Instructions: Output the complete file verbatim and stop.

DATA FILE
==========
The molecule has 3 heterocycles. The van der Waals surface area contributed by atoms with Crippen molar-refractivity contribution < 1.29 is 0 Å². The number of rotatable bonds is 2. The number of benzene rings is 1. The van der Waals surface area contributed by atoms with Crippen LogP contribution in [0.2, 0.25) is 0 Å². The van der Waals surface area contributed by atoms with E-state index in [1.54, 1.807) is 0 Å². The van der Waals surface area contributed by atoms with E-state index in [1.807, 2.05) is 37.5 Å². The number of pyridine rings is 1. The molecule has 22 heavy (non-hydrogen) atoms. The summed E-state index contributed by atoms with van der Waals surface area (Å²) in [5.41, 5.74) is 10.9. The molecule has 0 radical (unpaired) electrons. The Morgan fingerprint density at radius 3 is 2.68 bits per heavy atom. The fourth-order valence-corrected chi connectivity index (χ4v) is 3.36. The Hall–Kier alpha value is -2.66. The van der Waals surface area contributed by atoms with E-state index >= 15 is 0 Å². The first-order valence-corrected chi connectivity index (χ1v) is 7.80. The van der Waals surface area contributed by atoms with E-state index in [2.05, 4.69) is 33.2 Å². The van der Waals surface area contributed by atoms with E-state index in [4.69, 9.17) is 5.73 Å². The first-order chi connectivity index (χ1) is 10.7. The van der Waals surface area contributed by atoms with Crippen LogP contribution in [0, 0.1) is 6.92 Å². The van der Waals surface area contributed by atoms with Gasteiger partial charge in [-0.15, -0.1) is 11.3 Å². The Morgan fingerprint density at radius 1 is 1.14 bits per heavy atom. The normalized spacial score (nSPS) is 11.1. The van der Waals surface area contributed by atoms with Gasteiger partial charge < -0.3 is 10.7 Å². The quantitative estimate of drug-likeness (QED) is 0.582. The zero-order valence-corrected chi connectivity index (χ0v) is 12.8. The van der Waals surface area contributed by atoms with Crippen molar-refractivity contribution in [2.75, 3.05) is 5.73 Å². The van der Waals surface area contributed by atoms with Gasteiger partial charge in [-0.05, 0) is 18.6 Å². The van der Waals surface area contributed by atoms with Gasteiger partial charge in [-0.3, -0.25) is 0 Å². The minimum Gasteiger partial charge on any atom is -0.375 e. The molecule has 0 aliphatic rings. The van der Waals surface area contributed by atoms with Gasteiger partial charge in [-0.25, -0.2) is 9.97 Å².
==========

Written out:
The molecule has 3 heterocycles. The van der Waals surface area contributed by atoms with Crippen molar-refractivity contribution < 1.29 is 0 Å². The number of rotatable bonds is 2. The number of benzene rings is 1. The van der Waals surface area contributed by atoms with Crippen LogP contribution in [0.2, 0.25) is 0 Å². The van der Waals surface area contributed by atoms with E-state index in [1.54, 1.807) is 0 Å². The van der Waals surface area contributed by atoms with E-state index in [1.807, 2.05) is 37.5 Å². The number of pyridine rings is 1. The molecule has 22 heavy (non-hydrogen) atoms. The summed E-state index contributed by atoms with van der Waals surface area (Å²) in [5.41, 5.74) is 10.9. The molecule has 0 radical (unpaired) electrons. The Morgan fingerprint density at radius 3 is 2.68 bits per heavy atom. The fourth-order valence-corrected chi connectivity index (χ4v) is 3.36. The Hall–Kier alpha value is -2.66. The van der Waals surface area contributed by atoms with E-state index >= 15 is 0 Å². The first-order valence-corrected chi connectivity index (χ1v) is 7.80. The van der Waals surface area contributed by atoms with E-state index in [2.05, 4.69) is 33.2 Å². The van der Waals surface area contributed by atoms with E-state index in [4.69, 9.17) is 5.73 Å². The first-order chi connectivity index (χ1) is 10.7. The van der Waals surface area contributed by atoms with Crippen LogP contribution in [0, 0.1) is 6.92 Å². The van der Waals surface area contributed by atoms with Gasteiger partial charge in [-0.15, -0.1) is 11.3 Å². The Morgan fingerprint density at radius 1 is 1.14 bits per heavy atom. The normalized spacial score (nSPS) is 11.1. The van der Waals surface area contributed by atoms with Gasteiger partial charge < -0.3 is 10.7 Å². The quantitative estimate of drug-likeness (QED) is 0.582. The zero-order valence-corrected chi connectivity index (χ0v) is 12.8. The van der Waals surface area contributed by atoms with Crippen molar-refractivity contribution in [2.75, 3.05) is 5.73 Å². The van der Waals surface area contributed by atoms with Gasteiger partial charge in [-0.05, 0) is 18.6 Å². The van der Waals surface area contributed by atoms with Gasteiger partial charge in [-0.3, -0.25) is 0 Å². The minimum Gasteiger partial charge on any atom is -0.375 e. The molecule has 0 aliphatic rings. The van der Waals surface area contributed by atoms with Gasteiger partial charge in [-0.25, -0.2) is 9.97 Å².